* World-ending stocks seen below 70 mln bales – Reuters poll
* Texas crop seen at 5.5 mln bales vs 3.5 mln yr ago – poll
NEW YORK, Aug 9 (Reuters) – Cotton futures eased slightly on Thursday ahead of the U.S. government’s keenly awaited monthly crop report on Friday, with market participants expecting record inventory this year even as concerns mount about crop damage in India and the United States, the world’s No. 2 and 3 producers.
After rising above 77 cents for the first time since mid-May, investors took profits late in the session, pushing prices back to near unchanged by the close.
The benchmark December cotton contract on ICE Futures U.S. settled at 75.95 cents per lb, down just 0.05 cent from Wednesday.
The 2012/13 season, which started on Aug. 1, hangs in the balance, as traders speculate whether China will release a portion of its massive 27-million-bale strategic stockpile.
Beijing may auction off a share of that stash, which accounts for almost half of the 2011/12 ending stocks, as it readies for another shopping spree during this marketing season.
“Everything I see points to Chinese government buying and releasing when they need it,” said Ron Lawson, managing director of logicadvisors.com.
Whatever secretive moves the authorities make behind the scenes, it is likely to prove decisive to global trade flows, particularly if India’s crop is damaged by the drought.
The chances of a prolonged dry spell rose on Thursday after the U.S. weather agency cautioned that the El Nino phenomenon, which caused India’s last drought, is almost certain to occur in the next two months and will last into 2013.
Indian authorities have already sounded the alarm on a potential drought – the first in three years – after the weak start to the vital monsoon rain season.
In the domestic market, the next two weeks will be crucial for farmers in Texas, the country’s largest-producing region, as blooming crops struggle without rain.
“It looks hot and thirsty,” said Jay Yates, risk specialist with Texas AgriLife Extension Service, standing in a field planted with cotton in Texas. “We had enough moisture to get things started, but less than an inch since.”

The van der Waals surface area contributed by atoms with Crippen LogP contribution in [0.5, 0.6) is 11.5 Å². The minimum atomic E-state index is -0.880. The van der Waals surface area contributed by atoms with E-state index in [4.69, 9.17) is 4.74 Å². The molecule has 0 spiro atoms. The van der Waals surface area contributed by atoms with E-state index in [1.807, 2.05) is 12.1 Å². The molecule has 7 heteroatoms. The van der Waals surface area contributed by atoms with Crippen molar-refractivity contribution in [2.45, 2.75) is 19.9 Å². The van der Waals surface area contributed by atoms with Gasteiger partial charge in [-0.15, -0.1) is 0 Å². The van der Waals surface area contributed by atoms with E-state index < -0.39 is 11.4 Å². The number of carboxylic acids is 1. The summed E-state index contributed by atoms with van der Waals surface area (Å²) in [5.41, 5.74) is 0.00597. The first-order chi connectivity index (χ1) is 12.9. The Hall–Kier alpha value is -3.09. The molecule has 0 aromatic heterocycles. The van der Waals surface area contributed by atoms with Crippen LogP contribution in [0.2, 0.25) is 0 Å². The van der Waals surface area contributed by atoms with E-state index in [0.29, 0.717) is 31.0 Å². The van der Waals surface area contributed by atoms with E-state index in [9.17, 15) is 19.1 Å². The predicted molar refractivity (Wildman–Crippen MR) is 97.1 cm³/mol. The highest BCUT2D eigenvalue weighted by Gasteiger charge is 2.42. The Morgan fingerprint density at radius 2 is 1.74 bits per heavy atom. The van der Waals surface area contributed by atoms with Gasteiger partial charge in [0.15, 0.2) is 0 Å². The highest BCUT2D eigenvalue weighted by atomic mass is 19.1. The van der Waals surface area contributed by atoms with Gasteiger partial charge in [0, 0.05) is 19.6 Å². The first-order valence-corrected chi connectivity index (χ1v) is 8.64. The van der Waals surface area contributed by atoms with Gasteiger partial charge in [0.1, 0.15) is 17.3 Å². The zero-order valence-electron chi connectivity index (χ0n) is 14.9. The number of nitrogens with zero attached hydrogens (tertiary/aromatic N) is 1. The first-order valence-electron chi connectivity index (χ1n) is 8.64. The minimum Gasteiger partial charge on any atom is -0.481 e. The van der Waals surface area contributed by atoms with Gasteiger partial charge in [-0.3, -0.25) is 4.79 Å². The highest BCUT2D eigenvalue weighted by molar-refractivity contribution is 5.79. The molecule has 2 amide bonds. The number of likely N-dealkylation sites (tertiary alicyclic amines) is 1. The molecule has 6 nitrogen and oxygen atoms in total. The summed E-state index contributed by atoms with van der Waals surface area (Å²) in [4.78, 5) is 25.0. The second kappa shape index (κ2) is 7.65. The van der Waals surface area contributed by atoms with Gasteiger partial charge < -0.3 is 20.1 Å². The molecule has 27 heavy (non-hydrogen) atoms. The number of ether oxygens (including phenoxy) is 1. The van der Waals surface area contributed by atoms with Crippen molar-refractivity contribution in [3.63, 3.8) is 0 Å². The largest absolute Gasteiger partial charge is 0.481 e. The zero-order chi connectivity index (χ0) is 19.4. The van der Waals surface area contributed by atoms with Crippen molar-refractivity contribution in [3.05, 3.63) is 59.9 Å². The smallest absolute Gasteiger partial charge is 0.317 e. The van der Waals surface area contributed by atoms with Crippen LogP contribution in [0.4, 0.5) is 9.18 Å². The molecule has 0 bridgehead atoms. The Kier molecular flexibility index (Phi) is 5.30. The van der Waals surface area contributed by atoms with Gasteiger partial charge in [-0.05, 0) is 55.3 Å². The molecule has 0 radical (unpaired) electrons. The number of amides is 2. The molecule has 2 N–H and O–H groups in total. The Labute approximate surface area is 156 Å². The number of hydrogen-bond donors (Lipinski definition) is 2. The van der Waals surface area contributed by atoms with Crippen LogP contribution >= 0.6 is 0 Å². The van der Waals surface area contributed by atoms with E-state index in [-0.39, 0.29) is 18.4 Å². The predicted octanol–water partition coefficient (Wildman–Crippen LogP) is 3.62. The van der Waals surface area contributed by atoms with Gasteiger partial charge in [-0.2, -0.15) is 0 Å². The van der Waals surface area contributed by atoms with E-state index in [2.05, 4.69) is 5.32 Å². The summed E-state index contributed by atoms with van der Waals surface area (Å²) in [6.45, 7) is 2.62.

PRICED IN CUTS
Following the 10-percent jump in prices since the start of the month, the market may be expecting a larger cut to the USDA’s ending stock levels in Friday’s report than is realistic.
An informal poll by Reuters showed analysts, traders and academics expect global ending stocks in the 2012/13 season of 69 million bales.
That is still the highest since the government records began in 1960 and builds on the 66.7 million bales estimated for the end of the 2011/12 season.
But it is down 5 percent from USDA’s 72.4-million-bale forecast, largely due to expectations crop damage in India, for which the USDA is unlikely to have accounted yet.
The USDA’s output projection for India of 24 million bales, down from 26.5 million bales in the 2010/11 season, is too high, but may not come down yet, traders said.
Keith Flury, cotton analyst at Rabobank, pegged the eventual number in the low 20-million-bale area.
A dry spell in Texas, still recovering from last year’s drought which halved the crop size, has also forced analysts to reduce regional and national forecasts.
A poll of 10 analysts, traders and academics pegged U.S. output at 16.6 million bales, down from the USDA’s current estimate of 17 million, but up from the 15.57 million produced last year.
A third of that will come from Texas with output there seen at 5.5 million bales, the survey showed. That is almost two-thirds higher than the 3.5 million bales produced last year, but below historic averages of 6 million to 7 million bales.
(Reporting by Josephine Mason; Editing by Bob Burgdorfer)